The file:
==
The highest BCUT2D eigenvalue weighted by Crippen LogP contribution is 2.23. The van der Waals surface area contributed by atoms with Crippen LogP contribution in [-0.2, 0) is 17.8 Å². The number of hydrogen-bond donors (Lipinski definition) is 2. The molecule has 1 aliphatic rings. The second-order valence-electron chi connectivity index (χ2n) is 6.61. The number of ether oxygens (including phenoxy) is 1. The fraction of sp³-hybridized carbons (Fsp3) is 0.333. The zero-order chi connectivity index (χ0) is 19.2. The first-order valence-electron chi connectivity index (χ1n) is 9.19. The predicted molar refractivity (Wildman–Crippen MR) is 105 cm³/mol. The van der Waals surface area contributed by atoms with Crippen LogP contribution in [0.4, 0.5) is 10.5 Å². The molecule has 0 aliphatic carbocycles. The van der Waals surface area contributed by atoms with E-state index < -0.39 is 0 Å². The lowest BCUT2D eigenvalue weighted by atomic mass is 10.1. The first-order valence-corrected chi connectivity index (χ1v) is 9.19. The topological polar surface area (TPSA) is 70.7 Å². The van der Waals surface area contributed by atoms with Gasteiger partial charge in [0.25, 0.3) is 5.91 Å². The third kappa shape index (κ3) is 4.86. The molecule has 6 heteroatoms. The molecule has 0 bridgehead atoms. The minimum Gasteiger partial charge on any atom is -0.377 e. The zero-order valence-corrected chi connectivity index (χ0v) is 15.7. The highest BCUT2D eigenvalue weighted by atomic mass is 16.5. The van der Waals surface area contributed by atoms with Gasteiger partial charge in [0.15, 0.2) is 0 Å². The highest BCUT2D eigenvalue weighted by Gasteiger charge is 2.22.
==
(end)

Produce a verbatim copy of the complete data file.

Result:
The highest BCUT2D eigenvalue weighted by Crippen LogP contribution is 2.23. The van der Waals surface area contributed by atoms with Crippen LogP contribution in [-0.2, 0) is 17.8 Å². The number of hydrogen-bond donors (Lipinski definition) is 2. The molecule has 1 aliphatic rings. The second-order valence-electron chi connectivity index (χ2n) is 6.61. The number of ether oxygens (including phenoxy) is 1. The fraction of sp³-hybridized carbons (Fsp3) is 0.333. The zero-order chi connectivity index (χ0) is 19.2. The first-order valence-electron chi connectivity index (χ1n) is 9.19. The predicted molar refractivity (Wildman–Crippen MR) is 105 cm³/mol. The van der Waals surface area contributed by atoms with Crippen LogP contribution in [0.4, 0.5) is 10.5 Å². The molecule has 0 aliphatic carbocycles. The van der Waals surface area contributed by atoms with E-state index < -0.39 is 0 Å². The lowest BCUT2D eigenvalue weighted by atomic mass is 10.1. The first-order valence-corrected chi connectivity index (χ1v) is 9.19. The topological polar surface area (TPSA) is 70.7 Å². The van der Waals surface area contributed by atoms with Gasteiger partial charge in [0.25, 0.3) is 5.91 Å². The third kappa shape index (κ3) is 4.86. The molecule has 6 heteroatoms. The molecule has 0 bridgehead atoms. The minimum Gasteiger partial charge on any atom is -0.377 e. The zero-order valence-corrected chi connectivity index (χ0v) is 15.7. The highest BCUT2D eigenvalue weighted by atomic mass is 16.5. The van der Waals surface area contributed by atoms with Gasteiger partial charge in [0.15, 0.2) is 0 Å². The highest BCUT2D eigenvalue weighted by Gasteiger charge is 2.22.